Daily NBA Fix 6-9-14: The Ringo Starr Of ‘The Heatles’

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Jun 8, 2014; San Antonio, TX, USA; Miami Heat forward Chris Bosh (1) dunks in the first half against the San Antonio Spurs in game two of the 2014 NBA Finals at AT&T Center. Mandatory Credit: Brendan Maloney-USA TODAY Sports

Welcome to the Daily NBA Fix for Monday, June 9, the morning after the Miami Heat did what they do—win after losing a playoff game.

Chris Bosh is often the forgotten one in Miami. When the Heat assembled the star trio of LeBron James, Dwyane Wade and Bosh back in July 2010, they dubbed themselves the “Heatles.”

If that is truly what they are, then Bosh is Ringo Starr—the most often overlooked member of the Big Three.

After the cramping episode in Game 1, James said over the weekend that he is the easiest target in sports. Bosh unabashedly said after Game 2 Sunday that if James is No. 1, he’s No. 2.

The first year the trio was together, it was Bosh who struggled the most with the transition and the dip in his stats led to a string of jokes that referred to the trio as “Two And A Half Men.”

That Bosh is a quirky sort and a bit odd looking with his slender build lends itself to even more funny, ha-ha jokes.

But he was no joke in the first two games of the NBA Finals, scoring 36 points in the two games, hitting the go-ahead 3-pointer with a little more than a minute remaining in Game 2 and then sealing the win with a drive and terrific dish to Wade.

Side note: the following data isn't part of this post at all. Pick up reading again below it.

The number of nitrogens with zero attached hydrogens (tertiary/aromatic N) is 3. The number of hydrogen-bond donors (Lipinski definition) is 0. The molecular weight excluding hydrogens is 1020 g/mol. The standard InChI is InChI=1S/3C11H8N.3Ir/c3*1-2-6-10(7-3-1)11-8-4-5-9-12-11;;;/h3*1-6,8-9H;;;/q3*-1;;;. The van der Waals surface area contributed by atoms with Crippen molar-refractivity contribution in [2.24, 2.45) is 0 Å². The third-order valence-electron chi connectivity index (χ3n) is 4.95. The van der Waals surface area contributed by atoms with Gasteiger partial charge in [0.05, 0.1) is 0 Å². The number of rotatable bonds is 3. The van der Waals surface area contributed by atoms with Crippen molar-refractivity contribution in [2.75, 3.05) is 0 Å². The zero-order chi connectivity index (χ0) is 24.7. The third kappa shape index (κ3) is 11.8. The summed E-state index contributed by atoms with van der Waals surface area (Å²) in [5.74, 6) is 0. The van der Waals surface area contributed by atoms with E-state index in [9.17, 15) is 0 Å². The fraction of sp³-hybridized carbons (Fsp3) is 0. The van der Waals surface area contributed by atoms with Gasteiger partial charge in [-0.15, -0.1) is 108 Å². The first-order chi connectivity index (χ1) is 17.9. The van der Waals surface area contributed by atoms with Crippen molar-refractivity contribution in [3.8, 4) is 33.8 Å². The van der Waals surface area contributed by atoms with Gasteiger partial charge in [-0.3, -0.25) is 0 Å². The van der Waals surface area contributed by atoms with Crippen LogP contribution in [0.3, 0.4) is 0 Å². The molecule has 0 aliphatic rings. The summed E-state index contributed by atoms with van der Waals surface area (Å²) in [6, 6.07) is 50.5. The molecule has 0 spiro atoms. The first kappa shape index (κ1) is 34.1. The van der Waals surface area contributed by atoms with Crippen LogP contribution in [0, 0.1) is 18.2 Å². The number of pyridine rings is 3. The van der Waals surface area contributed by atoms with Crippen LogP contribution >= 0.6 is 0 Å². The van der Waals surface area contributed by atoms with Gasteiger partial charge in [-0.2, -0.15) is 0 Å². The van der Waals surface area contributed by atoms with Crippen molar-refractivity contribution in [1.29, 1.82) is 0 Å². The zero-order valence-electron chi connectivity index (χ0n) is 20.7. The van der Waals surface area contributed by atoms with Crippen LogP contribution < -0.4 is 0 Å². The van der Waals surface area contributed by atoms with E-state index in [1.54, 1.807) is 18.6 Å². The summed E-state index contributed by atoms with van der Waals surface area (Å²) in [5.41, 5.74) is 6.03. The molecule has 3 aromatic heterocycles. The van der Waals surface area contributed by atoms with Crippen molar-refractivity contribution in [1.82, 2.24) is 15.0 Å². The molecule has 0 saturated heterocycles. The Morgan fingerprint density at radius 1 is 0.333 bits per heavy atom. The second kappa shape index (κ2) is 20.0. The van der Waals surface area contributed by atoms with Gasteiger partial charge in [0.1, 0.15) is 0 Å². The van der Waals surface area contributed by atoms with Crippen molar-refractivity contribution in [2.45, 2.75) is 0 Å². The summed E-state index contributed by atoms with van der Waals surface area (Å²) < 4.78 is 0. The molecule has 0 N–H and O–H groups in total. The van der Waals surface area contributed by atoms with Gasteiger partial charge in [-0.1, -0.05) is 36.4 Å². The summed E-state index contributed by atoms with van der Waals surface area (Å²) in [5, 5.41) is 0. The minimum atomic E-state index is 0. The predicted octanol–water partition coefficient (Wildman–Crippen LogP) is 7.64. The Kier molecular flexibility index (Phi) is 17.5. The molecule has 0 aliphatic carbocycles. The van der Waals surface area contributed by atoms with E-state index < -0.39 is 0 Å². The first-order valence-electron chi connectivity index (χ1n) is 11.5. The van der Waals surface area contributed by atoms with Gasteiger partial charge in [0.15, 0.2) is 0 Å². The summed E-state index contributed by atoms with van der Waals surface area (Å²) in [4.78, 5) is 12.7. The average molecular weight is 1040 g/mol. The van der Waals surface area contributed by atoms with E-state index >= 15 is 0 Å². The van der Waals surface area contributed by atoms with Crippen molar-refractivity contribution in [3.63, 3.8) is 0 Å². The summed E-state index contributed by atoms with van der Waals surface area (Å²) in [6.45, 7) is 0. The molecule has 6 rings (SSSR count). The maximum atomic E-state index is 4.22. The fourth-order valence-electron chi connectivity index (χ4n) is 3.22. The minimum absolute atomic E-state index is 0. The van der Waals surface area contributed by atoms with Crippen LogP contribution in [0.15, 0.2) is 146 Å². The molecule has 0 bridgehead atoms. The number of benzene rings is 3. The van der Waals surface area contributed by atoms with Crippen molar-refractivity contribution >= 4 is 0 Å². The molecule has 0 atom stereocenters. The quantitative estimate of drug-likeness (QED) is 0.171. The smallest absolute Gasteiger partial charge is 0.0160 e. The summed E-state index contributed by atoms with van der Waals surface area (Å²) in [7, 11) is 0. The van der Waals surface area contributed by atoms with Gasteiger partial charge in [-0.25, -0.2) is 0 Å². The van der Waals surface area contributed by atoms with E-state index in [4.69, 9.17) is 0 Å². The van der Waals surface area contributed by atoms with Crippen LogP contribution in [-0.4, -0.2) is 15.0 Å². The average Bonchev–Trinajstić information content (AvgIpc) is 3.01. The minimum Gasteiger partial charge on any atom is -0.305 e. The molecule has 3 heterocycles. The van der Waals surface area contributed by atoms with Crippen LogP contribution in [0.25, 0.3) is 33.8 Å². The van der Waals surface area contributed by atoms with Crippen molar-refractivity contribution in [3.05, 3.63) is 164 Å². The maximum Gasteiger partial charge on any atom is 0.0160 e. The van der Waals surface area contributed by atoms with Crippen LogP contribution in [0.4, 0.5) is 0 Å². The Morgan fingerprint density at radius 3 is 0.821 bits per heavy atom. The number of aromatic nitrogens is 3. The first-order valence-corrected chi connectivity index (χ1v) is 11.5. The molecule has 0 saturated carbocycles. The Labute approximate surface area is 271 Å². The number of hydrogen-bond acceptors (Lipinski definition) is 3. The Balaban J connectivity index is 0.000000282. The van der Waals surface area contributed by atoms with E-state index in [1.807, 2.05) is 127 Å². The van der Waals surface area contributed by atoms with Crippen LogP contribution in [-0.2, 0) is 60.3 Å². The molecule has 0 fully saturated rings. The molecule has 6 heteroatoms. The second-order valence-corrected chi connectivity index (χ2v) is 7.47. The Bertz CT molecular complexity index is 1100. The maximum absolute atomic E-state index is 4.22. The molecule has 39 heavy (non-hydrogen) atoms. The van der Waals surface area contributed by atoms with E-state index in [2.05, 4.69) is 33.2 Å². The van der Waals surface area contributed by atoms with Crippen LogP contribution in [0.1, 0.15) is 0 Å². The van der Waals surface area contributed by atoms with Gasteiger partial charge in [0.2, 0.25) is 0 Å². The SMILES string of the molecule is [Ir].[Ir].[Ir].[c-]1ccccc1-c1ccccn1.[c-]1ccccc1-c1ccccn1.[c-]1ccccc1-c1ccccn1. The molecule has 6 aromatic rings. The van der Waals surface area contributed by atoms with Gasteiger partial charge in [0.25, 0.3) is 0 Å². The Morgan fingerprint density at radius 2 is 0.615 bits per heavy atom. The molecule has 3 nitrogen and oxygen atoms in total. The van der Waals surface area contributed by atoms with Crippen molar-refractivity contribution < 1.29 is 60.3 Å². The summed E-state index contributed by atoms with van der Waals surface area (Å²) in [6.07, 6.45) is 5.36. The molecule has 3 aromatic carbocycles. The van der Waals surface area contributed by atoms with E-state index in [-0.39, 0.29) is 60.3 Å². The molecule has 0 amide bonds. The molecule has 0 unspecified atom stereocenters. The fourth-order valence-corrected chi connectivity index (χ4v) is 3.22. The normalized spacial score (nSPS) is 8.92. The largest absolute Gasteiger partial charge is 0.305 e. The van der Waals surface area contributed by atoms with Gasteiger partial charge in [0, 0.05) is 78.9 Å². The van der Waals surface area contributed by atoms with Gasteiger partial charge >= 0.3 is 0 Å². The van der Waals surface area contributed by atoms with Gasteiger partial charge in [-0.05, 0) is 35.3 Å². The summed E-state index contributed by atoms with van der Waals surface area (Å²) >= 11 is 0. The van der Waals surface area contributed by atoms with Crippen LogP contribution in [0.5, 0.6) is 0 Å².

It’s easy to forget how good Bosh was with the Toronto Raptors because … well, he played for the Toronto Raptors, an afterthought most of the time in the U.S.

In seven seasons in Toronto, Bosh averaged 20.2 points and 9.4 rebounds per game and posted 20/10 seasons in three of his last four years with the Raptors, with whom he was a five-time All-Star.

He doesn’t score as much now—just 16.2 points per game this season—and he doesn’t rebound as much—just 6.6 per game this season.

But he’s also shooting 43.3 percent from 3-point range in the postseason, taking almost four per game—not something teams are readily equipped to defend with their big men.

Coach Erik Spoelstra will argue that Bosh might be the most important player for the Heat because of the contrasting things he’s asked to do.

He’s asked to be a facilitator and a floor spacer on the offensive end, yet he’s also asked to be aggressive when the opportunities are there.

Bosh did that to perfection in Game 2, driving to the rim with authority, yet also making the right plays when they were there.

In the wake of Bosh missing a 3-pointer late in a loss to the Indiana Pacers in the Eastern Conference Finals, James took a lot of criticism for passing the ball.

Bosh’s go-ahead 3 on Sunday night was the same type of play. James drove, drew three defenders and kicked the ball out to a wide-open Bosh, who canned the big shot.

When Bosh drove to the lane in the closing seconds, he drew a defender and didn’t hesitate to kick the ball to a wide-open Wade for a layup.

That’s the thing so many people miss about the Miami Heat.

Beyond the star power, beyond the commercials, this team of extremely talented individual players who have won so many individual accolades is full of guys who almost always make the right play.

James is often hammered because he doesn’t force his own shot; there is this stupid belief that James forcing a bad shot is better than passing.

But when you’ve got weapons like Chris Bosh, why not pass?

The Daily NBA Fix will focus on the happenings around the Association,. But first, some highlights from Sunday’s action:


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